Smoky Rick, I may try to do what you describe with a narrower chisel. Shoot to the sky, but at an angle from the edge of the waste.
    I am located in Belvidere, also in the tundra we call the middle of Northern Illinois. Quite enjoyable weather lately, Brrrrrrrrrrrrr.

    It just came to me that I could probably shoot the to the sky with the saw on both sides and get closer to the shoulder, leaving a more controllable hump in the middle. Maybe I need to work on my fret sawing instead.


    Are you creaping up on the shoulder or cutting the whole 1/8.
    I cut close to the shoulder and pare the last out with a circular motion using the corner of a really sharp chisel.
    If i leave too much i cut 1/64 th or less at a time back to the shoulder.
    Just pare off the edge every time. If the wood does t curl off the edge of the chisel it is dull.

    David Perrott

    Does this not happen when you chisel all of the waste out? Normally I think this is a “sharpness” issue.

    Harvey Kimsey

    What sort of fret saw blade are you using? Are you sure it isn’t a coping saw. Some coping saw blades are quite coarse and aggressive. I recently got a KNEW Concepts fret saw and the finer teeth that were on that saw did an amazingly better job than any coping saw blade. Look for pegas fret saw blades.

    SmokyRick Crawford

    @mossy-cup I am over near Rochelle. From what has been said, I am wondering if you have got the idea of paring correct. To pare the wood down should be a small movement at a time with the hands both on the chisel. Slightly moving the chisel to slice the wood away from the area needed. I guess slice is the key word. While you are talking about “shooting to the sky” I am thinking of someone starting to remove the bulk of the waste, rather than paring the last little bit out. Paring should involve some sideways movement of the chisel which facilitates with the slicing action.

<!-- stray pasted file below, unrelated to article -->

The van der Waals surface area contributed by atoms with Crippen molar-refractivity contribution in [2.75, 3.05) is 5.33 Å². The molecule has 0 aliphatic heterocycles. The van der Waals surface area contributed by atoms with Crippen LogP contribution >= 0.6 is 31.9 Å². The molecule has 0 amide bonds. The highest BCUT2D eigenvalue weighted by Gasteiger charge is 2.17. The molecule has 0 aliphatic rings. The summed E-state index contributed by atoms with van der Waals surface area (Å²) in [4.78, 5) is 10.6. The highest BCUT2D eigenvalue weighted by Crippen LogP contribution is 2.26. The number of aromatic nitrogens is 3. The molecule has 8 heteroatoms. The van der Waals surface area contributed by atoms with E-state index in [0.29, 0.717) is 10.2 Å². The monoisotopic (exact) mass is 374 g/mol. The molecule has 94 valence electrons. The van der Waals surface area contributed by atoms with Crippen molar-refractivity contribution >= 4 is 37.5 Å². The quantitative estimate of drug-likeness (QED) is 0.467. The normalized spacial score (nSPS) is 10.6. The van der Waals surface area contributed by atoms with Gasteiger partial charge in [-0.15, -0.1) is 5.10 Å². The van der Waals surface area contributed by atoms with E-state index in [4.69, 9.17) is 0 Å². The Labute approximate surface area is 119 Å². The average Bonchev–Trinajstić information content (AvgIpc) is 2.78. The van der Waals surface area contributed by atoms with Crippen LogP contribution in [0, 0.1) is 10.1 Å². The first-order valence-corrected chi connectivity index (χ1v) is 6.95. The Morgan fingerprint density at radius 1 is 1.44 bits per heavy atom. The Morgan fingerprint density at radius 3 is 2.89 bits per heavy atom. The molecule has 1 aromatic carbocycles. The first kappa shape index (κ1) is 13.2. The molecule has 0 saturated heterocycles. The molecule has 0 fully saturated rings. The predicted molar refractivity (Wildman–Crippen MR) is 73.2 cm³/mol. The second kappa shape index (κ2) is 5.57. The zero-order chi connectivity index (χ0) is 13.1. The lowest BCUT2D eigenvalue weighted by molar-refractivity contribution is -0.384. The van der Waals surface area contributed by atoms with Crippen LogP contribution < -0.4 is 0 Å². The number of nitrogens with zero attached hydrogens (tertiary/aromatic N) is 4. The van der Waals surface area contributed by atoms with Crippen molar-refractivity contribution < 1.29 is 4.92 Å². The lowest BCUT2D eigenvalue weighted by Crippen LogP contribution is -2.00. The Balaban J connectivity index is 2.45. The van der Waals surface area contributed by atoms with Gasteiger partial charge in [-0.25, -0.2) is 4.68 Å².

In the middle of Northern Illinois, USA

    Kevin Farris

    Thank you everyone, I have been creeping up to the shoulder in the past but using impacts to the chisel.
    I have recently tried more arduous paring without any impacts to the chisel and it does work better, just extremely tedious if too much material is left.
    The fret saw I’ve used is the Rob Cosman offering, I do have a Knew Concepts Coping saw and love it.
    I may invest in the Knew Concepts Fret saw as well, it would be nice to have more depth capability.

    David B

    There are 2 parts to chopping a dovetail with a chisel. It’s not just chopping, but also the methodical levering out of the small layers of waste (levering out waste is an upward force while chopping is a downward force–and in my experience, the levering process actually removes more wasted than the chopping part). It is one thing to clean up a joint by paring it with a chisel to refine it to the knife wall, but quite another to chop. If you simply tried to chop off the front 1/8″ of a board with a chisel, I bet OP would run into the same issues. This sounds like an “improper” technique that was probably conceived as a good idea but in reality is a combination of 2 sloppy techniques.

    Fwiw, I have dovetail tearout issues from chopping softwoods because of the nature of softwood vs. hardwood, but it is not because of the process that OP is describing. And yes, smaller chisels can improve the tearout issue because less material is taken out with each pass. Just make sure to stay true to the knife wall or else the joint won’t be perfectly straight.